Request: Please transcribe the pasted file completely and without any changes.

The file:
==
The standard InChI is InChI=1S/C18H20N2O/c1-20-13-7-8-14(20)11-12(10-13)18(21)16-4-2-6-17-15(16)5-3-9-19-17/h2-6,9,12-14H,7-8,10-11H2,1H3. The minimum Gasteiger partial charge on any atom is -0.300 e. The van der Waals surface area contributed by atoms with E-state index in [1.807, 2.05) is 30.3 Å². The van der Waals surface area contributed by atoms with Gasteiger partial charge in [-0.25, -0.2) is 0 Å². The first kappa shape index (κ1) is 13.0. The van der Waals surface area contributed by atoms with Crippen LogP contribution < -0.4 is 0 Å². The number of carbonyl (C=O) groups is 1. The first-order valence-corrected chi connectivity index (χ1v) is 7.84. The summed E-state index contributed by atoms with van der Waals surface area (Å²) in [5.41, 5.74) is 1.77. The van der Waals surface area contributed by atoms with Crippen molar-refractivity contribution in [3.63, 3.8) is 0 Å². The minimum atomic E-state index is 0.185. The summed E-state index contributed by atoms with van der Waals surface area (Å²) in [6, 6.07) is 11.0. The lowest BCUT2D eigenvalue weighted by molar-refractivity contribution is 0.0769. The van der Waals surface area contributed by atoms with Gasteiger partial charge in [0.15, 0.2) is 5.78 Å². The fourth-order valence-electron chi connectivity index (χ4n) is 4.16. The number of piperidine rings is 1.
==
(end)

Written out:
The standard InChI is InChI=1S/C18H20N2O/c1-20-13-7-8-14(20)11-12(10-13)18(21)16-4-2-6-17-15(16)5-3-9-19-17/h2-6,9,12-14H,7-8,10-11H2,1H3. The minimum Gasteiger partial charge on any atom is -0.300 e. The van der Waals surface area contributed by atoms with E-state index in [1.807, 2.05) is 30.3 Å². The van der Waals surface area contributed by atoms with Gasteiger partial charge in [-0.25, -0.2) is 0 Å². The first kappa shape index (κ1) is 13.0. The van der Waals surface area contributed by atoms with Crippen LogP contribution < -0.4 is 0 Å². The number of carbonyl (C=O) groups is 1. The first-order valence-corrected chi connectivity index (χ1v) is 7.84. The summed E-state index contributed by atoms with van der Waals surface area (Å²) in [5.41, 5.74) is 1.77. The van der Waals surface area contributed by atoms with Crippen molar-refractivity contribution in [3.63, 3.8) is 0 Å². The minimum atomic E-state index is 0.185. The summed E-state index contributed by atoms with van der Waals surface area (Å²) in [6, 6.07) is 11.0. The lowest BCUT2D eigenvalue weighted by molar-refractivity contribution is 0.0769. The van der Waals surface area contributed by atoms with Gasteiger partial charge in [0.15, 0.2) is 5.78 Å². The fourth-order valence-electron chi connectivity index (χ4n) is 4.16. The number of piperidine rings is 1.